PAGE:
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NASCAR: Square D Racing Review/Preview

9 July 1998

Kenny Wallace
HARRISBURG, N.C., (July 9, 1998) - With the Pepsi 400 at Daytona (Fla.) International Speedway postponed until Oct. 17, Square D Ford driver Kenny Wallace took some time for himself and his family on a rare Fourth of July weekend away from the race track. The Wallace clan headed to another beach - Myrtle Beach, S.C., for some rest and relaxation before entering a stretch of 15 consecutive races, beginning with the Pennsylvania 500 at Pocono (Pa.) Raceway on July 26 and concluding with the NAPA 500 at Atlanta Motor Speedway on Nov. 8.

"We made the best out of a bad situation," said Wallace. "My wife Kim, my children and myself all went to Myrtle Beach on the spur of the moment. It was a surprise week off and we needed it, because we're going to be on the road soon for 15 straight weeks.

"One good thing about most of the races coming up is that they're on the east coast. That enables me to take my kids to Bristol, Martinsville, Rockingham and Darlington. It's going to be a tough stretch, but it's not nearly as bad as it could be."

The New Hampshire International Speedway, host of this week's Jiffy Lube 300 NASCAR Winston Cup event, is also the site of a NASCAR Busch Series, Grand National Division win and pole for Square D Ford driver Kenny Wallace. The win came in 1991 at the Budweiser 300, and the pole came the following year in the same event.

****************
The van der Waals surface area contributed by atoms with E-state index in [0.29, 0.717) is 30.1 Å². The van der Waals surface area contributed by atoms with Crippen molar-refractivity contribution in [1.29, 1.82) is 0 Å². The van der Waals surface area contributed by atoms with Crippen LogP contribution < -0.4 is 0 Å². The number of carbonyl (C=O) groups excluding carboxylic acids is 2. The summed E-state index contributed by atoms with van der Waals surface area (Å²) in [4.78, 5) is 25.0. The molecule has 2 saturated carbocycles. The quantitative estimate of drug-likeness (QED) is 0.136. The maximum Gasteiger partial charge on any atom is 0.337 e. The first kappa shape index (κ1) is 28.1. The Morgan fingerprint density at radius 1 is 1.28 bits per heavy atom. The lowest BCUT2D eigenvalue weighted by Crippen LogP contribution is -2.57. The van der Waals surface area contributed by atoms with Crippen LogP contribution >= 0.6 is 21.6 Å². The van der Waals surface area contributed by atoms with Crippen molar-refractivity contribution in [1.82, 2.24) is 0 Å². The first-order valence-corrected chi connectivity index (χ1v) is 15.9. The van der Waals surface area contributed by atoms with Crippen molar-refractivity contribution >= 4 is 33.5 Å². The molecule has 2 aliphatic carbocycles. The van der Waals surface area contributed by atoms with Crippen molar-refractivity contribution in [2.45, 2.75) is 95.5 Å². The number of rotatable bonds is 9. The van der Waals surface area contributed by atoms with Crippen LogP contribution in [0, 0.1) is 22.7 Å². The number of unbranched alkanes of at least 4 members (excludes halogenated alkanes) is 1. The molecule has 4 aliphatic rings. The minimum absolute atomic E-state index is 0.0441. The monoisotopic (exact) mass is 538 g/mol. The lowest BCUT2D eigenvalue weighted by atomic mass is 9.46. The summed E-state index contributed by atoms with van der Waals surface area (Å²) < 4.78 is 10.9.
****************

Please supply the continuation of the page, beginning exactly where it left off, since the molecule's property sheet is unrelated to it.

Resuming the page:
"Loudon is not an easy race track," said Wallace. "You've got to have incredibly good brakes because New Hampshire is like a big Martinsville. You need plenty of horsepower to get down the straightaways, but you've got to have enough brake to slow down for the corners. The corners are really flat, so you need your setup to be just right. Passing is at a premium too. It's not impossible, but it is difficult. You've got to be able to get up underneath someone coming off the corners, and you need to have the ability to pass on the outside.

"The best thing about running at New Hampshire is that the fans are always incredibly excited to see us. Whenever we visit Loudon, it's like we're going there for the first time. Motorhomes are everywhere, and the fans really pack the place in. It's something that's always stuck in my mind ever since I first raced there in the Busch Series back in 1990."

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